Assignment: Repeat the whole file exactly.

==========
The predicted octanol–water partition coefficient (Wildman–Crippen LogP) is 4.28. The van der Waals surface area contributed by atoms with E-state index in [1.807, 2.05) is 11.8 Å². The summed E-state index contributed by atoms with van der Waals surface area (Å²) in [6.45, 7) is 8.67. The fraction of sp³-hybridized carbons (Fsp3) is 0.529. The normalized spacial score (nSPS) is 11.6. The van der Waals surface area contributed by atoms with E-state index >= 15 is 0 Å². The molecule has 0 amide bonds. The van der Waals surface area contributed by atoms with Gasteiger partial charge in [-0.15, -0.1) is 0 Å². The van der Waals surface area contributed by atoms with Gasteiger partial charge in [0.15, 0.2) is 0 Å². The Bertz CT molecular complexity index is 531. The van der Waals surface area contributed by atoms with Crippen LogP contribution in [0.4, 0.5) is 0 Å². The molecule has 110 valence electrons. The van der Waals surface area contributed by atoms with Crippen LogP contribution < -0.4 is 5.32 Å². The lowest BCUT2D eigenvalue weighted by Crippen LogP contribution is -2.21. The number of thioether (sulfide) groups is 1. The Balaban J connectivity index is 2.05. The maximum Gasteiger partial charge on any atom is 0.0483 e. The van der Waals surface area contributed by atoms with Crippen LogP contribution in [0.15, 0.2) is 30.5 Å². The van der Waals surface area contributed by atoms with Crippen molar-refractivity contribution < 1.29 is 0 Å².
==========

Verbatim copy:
The predicted octanol–water partition coefficient (Wildman–Crippen LogP) is 4.28. The van der Waals surface area contributed by atoms with E-state index in [1.807, 2.05) is 11.8 Å². The summed E-state index contributed by atoms with van der Waals surface area (Å²) in [6.45, 7) is 8.67. The fraction of sp³-hybridized carbons (Fsp3) is 0.529. The normalized spacial score (nSPS) is 11.6. The van der Waals surface area contributed by atoms with E-state index >= 15 is 0 Å². The molecule has 0 amide bonds. The van der Waals surface area contributed by atoms with Gasteiger partial charge in [-0.15, -0.1) is 0 Å². The van der Waals surface area contributed by atoms with Gasteiger partial charge in [0.15, 0.2) is 0 Å². The Bertz CT molecular complexity index is 531. The van der Waals surface area contributed by atoms with Crippen LogP contribution in [0.4, 0.5) is 0 Å². The molecule has 110 valence electrons. The van der Waals surface area contributed by atoms with Crippen LogP contribution < -0.4 is 5.32 Å². The lowest BCUT2D eigenvalue weighted by Crippen LogP contribution is -2.21. The number of thioether (sulfide) groups is 1. The Balaban J connectivity index is 2.05. The maximum Gasteiger partial charge on any atom is 0.0483 e. The van der Waals surface area contributed by atoms with Crippen LogP contribution in [0.15, 0.2) is 30.5 Å². The van der Waals surface area contributed by atoms with Crippen molar-refractivity contribution < 1.29 is 0 Å².